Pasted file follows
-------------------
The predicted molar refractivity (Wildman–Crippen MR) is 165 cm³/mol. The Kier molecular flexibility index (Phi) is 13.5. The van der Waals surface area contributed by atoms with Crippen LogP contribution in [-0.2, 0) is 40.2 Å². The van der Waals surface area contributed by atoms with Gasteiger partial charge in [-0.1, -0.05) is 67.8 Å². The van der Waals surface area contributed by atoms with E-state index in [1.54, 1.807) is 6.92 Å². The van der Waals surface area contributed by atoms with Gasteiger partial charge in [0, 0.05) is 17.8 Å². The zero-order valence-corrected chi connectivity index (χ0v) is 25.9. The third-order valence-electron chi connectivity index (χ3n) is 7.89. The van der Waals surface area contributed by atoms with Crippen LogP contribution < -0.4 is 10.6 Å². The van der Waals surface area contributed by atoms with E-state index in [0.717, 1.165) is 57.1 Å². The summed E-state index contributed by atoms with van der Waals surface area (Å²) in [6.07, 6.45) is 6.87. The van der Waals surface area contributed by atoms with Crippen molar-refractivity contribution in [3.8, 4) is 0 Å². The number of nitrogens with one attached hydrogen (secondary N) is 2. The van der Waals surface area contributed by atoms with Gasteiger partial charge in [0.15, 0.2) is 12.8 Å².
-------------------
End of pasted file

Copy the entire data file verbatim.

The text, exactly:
The predicted molar refractivity (Wildman–Crippen MR) is 165 cm³/mol. The Kier molecular flexibility index (Phi) is 13.5. The van der Waals surface area contributed by atoms with Crippen LogP contribution in [-0.2, 0) is 40.2 Å². The van der Waals surface area contributed by atoms with Gasteiger partial charge in [-0.1, -0.05) is 67.8 Å². The van der Waals surface area contributed by atoms with E-state index in [1.54, 1.807) is 6.92 Å². The van der Waals surface area contributed by atoms with Gasteiger partial charge in [0, 0.05) is 17.8 Å². The zero-order valence-corrected chi connectivity index (χ0v) is 25.9. The third-order valence-electron chi connectivity index (χ3n) is 7.89. The van der Waals surface area contributed by atoms with Crippen LogP contribution < -0.4 is 10.6 Å². The van der Waals surface area contributed by atoms with E-state index in [0.717, 1.165) is 57.1 Å². The summed E-state index contributed by atoms with van der Waals surface area (Å²) in [6.07, 6.45) is 6.87. The van der Waals surface area contributed by atoms with Crippen molar-refractivity contribution in [3.8, 4) is 0 Å². The number of nitrogens with one attached hydrogen (secondary N) is 2. The van der Waals surface area contributed by atoms with Gasteiger partial charge in [0.15, 0.2) is 12.8 Å².